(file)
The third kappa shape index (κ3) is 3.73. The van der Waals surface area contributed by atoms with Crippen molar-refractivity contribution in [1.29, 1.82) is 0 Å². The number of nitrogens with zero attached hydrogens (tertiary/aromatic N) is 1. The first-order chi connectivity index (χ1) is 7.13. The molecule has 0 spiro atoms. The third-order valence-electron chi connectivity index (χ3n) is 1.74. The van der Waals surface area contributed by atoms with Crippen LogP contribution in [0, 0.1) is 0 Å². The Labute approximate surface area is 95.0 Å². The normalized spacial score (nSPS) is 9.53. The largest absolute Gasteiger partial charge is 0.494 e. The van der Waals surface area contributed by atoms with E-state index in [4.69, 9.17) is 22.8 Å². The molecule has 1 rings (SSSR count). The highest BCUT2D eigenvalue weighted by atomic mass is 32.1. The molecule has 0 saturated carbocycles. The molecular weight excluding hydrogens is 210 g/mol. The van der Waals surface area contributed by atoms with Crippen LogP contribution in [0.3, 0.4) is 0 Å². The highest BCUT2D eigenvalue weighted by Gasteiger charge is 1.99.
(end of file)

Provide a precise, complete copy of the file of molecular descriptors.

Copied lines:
The third kappa shape index (κ3) is 3.73. The van der Waals surface area contributed by atoms with Crippen molar-refractivity contribution in [1.29, 1.82) is 0 Å². The number of nitrogens with zero attached hydrogens (tertiary/aromatic N) is 1. The first-order chi connectivity index (χ1) is 7.13. The molecule has 0 spiro atoms. The third-order valence-electron chi connectivity index (χ3n) is 1.74. The van der Waals surface area contributed by atoms with Crippen LogP contribution in [0, 0.1) is 0 Å². The Labute approximate surface area is 95.0 Å². The normalized spacial score (nSPS) is 9.53. The largest absolute Gasteiger partial charge is 0.494 e. The van der Waals surface area contributed by atoms with E-state index in [4.69, 9.17) is 22.8 Å². The molecule has 1 rings (SSSR count). The highest BCUT2D eigenvalue weighted by atomic mass is 32.1. The molecule has 0 saturated carbocycles. The molecular weight excluding hydrogens is 210 g/mol. The van der Waals surface area contributed by atoms with Crippen LogP contribution in [0.3, 0.4) is 0 Å². The highest BCUT2D eigenvalue weighted by Gasteiger charge is 1.99.